think detailed comparison of these differences is interesting. This is  
enough for authors to just copy and paste and that is probably the most  
useful bit of that section.

>> This document is not intended for such depth.
> Ok, at least make sure you link to the relevant section in HTML5.

I'm only doing that for the elements at the moment. Maybe once we go to CR  
or something stable like that I could add a bunch more links.

>>>> authors have three means of setting the
>>>> character encoding:
>>>> * At the transport level. By using the HTTP Content-Type header
>>>> for instance.
>>>> * Using a Unicode Byte Order Mark (BOM) character at the start of
>>>> the file. This character provides a signature for the encoding used.
>>>> * Using a meta element with a charset attribute that specifies the
>>>> encoding within the first 512 bytes of the document. E.g. <meta
>>>> charset="UTF-8"> could be used to specify the UTF-8 encoding. This
>>>> replaces the need for <meta http-equiv="Content-Type"
>>>> content="text/html; charset=UTF-8"> although that syntax is still
>>>> allowed.
>>> How is this different from HTML4?
>> <meta charset> was not in HTML4.
> Ok, please make sure that is clear. AS in "What is different in HTML5 is  
> the addition of the charset attribute to the meta element." or something.

It already says it replaces the need for the older syntax. I think it is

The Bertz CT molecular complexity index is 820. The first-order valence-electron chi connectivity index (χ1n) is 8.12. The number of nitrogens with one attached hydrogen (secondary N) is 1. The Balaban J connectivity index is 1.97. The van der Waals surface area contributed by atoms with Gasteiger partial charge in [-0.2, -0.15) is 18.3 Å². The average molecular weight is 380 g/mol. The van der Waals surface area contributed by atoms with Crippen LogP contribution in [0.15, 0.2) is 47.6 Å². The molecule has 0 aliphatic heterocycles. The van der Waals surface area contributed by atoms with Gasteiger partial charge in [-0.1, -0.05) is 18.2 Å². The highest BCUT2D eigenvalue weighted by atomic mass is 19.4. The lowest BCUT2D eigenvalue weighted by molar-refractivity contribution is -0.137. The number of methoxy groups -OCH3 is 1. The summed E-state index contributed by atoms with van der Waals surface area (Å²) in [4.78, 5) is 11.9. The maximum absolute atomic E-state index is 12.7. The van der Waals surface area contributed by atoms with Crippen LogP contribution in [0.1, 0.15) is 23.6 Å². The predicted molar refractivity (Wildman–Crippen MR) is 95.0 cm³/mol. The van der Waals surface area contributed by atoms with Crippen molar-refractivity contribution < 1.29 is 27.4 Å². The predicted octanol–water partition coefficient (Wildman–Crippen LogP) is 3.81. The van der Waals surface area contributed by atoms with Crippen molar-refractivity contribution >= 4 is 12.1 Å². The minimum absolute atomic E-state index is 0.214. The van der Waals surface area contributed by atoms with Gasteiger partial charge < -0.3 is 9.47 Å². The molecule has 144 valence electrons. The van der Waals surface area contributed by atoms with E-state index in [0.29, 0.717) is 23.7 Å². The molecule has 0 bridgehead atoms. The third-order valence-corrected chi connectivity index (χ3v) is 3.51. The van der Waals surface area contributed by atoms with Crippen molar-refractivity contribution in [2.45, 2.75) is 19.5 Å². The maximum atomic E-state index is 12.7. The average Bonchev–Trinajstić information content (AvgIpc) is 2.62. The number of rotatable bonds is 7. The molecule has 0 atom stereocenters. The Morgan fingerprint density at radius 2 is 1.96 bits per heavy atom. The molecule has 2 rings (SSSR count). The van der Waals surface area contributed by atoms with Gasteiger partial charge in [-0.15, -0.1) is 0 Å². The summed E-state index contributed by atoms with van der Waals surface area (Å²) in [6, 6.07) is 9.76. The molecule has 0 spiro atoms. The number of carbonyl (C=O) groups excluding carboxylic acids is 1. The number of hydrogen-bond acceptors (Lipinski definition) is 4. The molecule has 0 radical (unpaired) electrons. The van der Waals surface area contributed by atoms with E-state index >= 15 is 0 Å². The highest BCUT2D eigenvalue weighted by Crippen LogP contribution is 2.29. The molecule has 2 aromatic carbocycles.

>>>> 2.2. The DOCTYPE
>>>> The HTML syntax of HTML5 requires a DOCTYPE to be specified to ensure
>>>> that the browser renders the page in standards mode.
>>> What is this "standards mode"?
>> Most authors reading this document will already be familiar with the  
>> term.
> Half the time you seem to assume authors knows little, then the other  
> time you assume they know a lot.

Maybe, or maybe you have a knowledge gap somewhere. Hard to tell. This is  
the first time someone told me this though.

> I recommend you print out a picture of me, and put it next to you when  
> writing. Then you can ask, "would Marcos know this?... probably not"...  
> or "Will Marcos ask me stupid questions about this?... probably."

The typical author that works with HTML on a day-to-day basis is the more  
interesting case I think. You might be glad to know your picture is on my  
dartboard, though, albeit somewhat punctured ;-P

>>> What did this longer DOCTYPE look like, so we can see the differences
>>> from HTML4?
>> It is assumed you already know HTML4.